The Octavian 2021 Book List

We are pleased to announce the 2021 Octavian Book List, our annual selections for the best books we read this year. As you enjoy the holidays, the Octavian Report list makes great year-end reading wherever you may be — and great gifts, if you are still looking.

Here is our list of essential reads for 2022 and beyond.

A SWIM IN A POND IN THE RAIN, by George Saunders

One of America’s most acclaimed short-story writers turns his hands to criticism in this best-selling collection. Saunders has taught a class on the Russian short story for decades; here he collects his thoughts on short works by Tolstoy, Chekhov, Gogol, and Turgenev — also included in full — and what makes them literary masterpieces.






PARTING WORDS, by Benjamin Ferencz

Benjamin Ferencz, who turned 100 in 2020, led an amazing life: a poor immigrant turned legal expert who is the last-surviving prosecutor from the Nuremberg Trials where he successfully oversaw the largest murder case in history at age 27. Here he shares his trenchant reflections on how to live a life less ordinary.






THE WILL TO SEE, by Bernard-Henri Lévy

Our board member’s latest book takes an unflinching look at the humanitarian crises currently plaguing the world that have gone largely unnoticed by international media and the global citizenry. From Nigeria to Greece, from Bangladesh to Iraqi Kurdistan, Levy’s dispatches reveal cause for both devastating concern and small hope for the future. Click here to read more.







CNN host and best-selling author Zakaria takes on a fearsome challenge in his latest, examining the macro risks — be they social, political, or biological — that will define the post-COVID world and asking hard questions about our readiness and ability to confront them.







Horn, a prize-winning novelist and commentator, came to a disturbing realization in the aftermath of rising anti-Semitism over the previous years: people seem to be far more interested in dead Jews than living ones. Her newest collection of critical essays asserts the value of Jewish lives and asks difficult questions about classic tropes on the subject.







In 1971, President Richard Nixon took a momentous step for the U.S. and the world economy: he unilaterally ended the direct international convertibility of the dollar into gold. Garten, a former dean of the Yale School of Management and the Undersecretary of Commerce in the Clinton administration, tracks in this remarkable book how that decision came about and the huge ramifications it would have for the world to this day.





HARSH TIMES, by Mario Vargas Llosa

The Nobel laureate’s latest novel takes up the questions that have preoccupied him for much of his career, questions lying at the intersections of history and politics with the lives of individuals. This book uses the coup against Guatemala’s Jacobo Arbenz as a lens to study human existence and the global forces that shape it. Click here to read more. 






MISS DIOR, by Justine Picardie

The story of Christian Dior is known around the world. That of his sister, Catherine — the first Dior muse — is not. This fascinating book chronicles Catherine’s life as a Resistance fighter and concentration camp survivor, a story intertwined with her brother’s spectacular success, the “New Look” and the revival of postwar France.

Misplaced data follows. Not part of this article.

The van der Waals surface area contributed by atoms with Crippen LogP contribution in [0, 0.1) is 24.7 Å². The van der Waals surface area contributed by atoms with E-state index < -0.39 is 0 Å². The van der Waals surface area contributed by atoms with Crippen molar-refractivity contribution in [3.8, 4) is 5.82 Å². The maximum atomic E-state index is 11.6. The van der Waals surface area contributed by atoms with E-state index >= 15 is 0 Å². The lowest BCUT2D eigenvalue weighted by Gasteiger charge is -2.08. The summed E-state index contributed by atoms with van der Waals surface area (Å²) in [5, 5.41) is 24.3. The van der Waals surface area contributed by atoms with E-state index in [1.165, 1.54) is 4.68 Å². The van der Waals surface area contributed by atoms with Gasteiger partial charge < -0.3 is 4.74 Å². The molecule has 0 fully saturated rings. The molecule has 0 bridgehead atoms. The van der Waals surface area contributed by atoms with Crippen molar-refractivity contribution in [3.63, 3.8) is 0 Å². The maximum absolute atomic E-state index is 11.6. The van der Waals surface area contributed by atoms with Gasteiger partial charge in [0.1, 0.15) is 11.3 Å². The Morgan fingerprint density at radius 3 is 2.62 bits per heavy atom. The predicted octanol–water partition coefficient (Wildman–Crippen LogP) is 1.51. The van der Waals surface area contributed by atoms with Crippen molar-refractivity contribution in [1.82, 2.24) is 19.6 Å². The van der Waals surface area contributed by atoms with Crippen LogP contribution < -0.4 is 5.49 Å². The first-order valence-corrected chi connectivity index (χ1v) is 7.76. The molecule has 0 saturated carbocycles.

2034, by Elliot Ackerman and Adm. James Stavridis

This speculative novel “of the next world war” from Octavian board member, National Book Award finalist, and decorated Marine Ackerman and former NATO Supreme Commander Stavridis imagines a U.S.-China conflict (Iran is also a player) with terrifying specificity and plausibility. A great read and a great primer on global risk. Click here to read more.







Bestselling novelist Pearl’s first foray into narrative nonfiction takes up an overlooked episode in American history: the kidnapping of a child of legendary frontiersman Daniel Boone by a Cherokee-Shawnee raiding party. Pearl examines the settler-native dynamic as well as the violent early history of America in this gripping, intellectually daring work. Click here to read more.






THE PLAGUE, by Albert Camus

This incredible new translation from Octavian contributor Laura Marris presents Camus’s classic novel in a new light, one informed by the COVID pandemic. The Plague is a book as essential to understanding the social and philosophical meaning of disease as it is to fighting authoritarian politics, and this new translation makes for essential reading. Click here to read more.






FIRST PLATOON, by Annie Jacobsen

The brilliant Jacobsen — Octavian board member and best-selling historian — here takes on one of the most important subjects in the modern world: the ever-increasing reach of the surveillance state. Staring with a tragedy in Afghanistan and moving outwards, Jacobsen takes us on a deeply informed tour of the issues shaping our fiery arguments over privacy, information, and freedom. Click here to read more.






The fourth, posthumous volume of Sir John Richardson’s definitive, magisterial biography of the artist continues Picasso’s story in a France on the edge of World War II. With his inimitable eye for detail and sensibility for cultural moments, Richardson describes a Picasso immersed in the world of Surrealism, a crumbling Europe, and the painting of his 1937 masterpiece Guernica.





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